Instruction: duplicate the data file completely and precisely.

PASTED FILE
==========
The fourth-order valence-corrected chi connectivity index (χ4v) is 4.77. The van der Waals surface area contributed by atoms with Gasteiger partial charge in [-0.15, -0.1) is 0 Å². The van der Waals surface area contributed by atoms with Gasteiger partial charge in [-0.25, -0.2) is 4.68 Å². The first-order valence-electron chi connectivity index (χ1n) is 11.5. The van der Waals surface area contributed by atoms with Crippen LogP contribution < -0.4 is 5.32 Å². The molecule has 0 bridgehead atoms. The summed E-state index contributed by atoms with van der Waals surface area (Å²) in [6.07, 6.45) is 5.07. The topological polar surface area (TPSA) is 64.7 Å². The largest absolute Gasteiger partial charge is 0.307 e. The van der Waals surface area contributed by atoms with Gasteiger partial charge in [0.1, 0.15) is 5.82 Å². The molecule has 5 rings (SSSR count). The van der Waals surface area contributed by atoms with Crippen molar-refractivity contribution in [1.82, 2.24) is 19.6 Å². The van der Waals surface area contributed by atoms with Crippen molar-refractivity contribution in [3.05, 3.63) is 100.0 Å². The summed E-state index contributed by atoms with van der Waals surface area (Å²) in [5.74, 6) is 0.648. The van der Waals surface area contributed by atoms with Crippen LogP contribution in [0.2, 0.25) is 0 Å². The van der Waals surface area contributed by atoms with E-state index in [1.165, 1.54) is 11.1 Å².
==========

The fourth-order valence-corrected chi connectivity index (χ4v) is 4.77. The van der Waals surface area contributed by atoms with Gasteiger partial charge in [-0.15, -0.1) is 0 Å². The van der Waals surface area contributed by atoms with Gasteiger partial charge in [-0.25, -0.2) is 4.68 Å². The first-order valence-electron chi connectivity index (χ1n) is 11.5. The van der Waals surface area contributed by atoms with Crippen LogP contribution < -0.4 is 5.32 Å². The molecule has 0 bridgehead atoms. The summed E-state index contributed by atoms with van der Waals surface area (Å²) in [6.07, 6.45) is 5.07. The topological polar surface area (TPSA) is 64.7 Å². The largest absolute Gasteiger partial charge is 0.307 e. The van der Waals surface area contributed by atoms with Gasteiger partial charge in [0.1, 0.15) is 5.82 Å². The molecule has 5 rings (SSSR count). The van der Waals surface area contributed by atoms with Crippen molar-refractivity contribution in [1.82, 2.24) is 19.6 Å². The van der Waals surface area contributed by atoms with Crippen molar-refractivity contribution in [3.05, 3.63) is 100.0 Å². The summed E-state index contributed by atoms with van der Waals surface area (Å²) in [5.74, 6) is 0.648. The van der Waals surface area contributed by atoms with Crippen LogP contribution in [0.2, 0.25) is 0 Å². The van der Waals surface area contributed by atoms with E-state index in [1.165, 1.54) is 11.1 Å².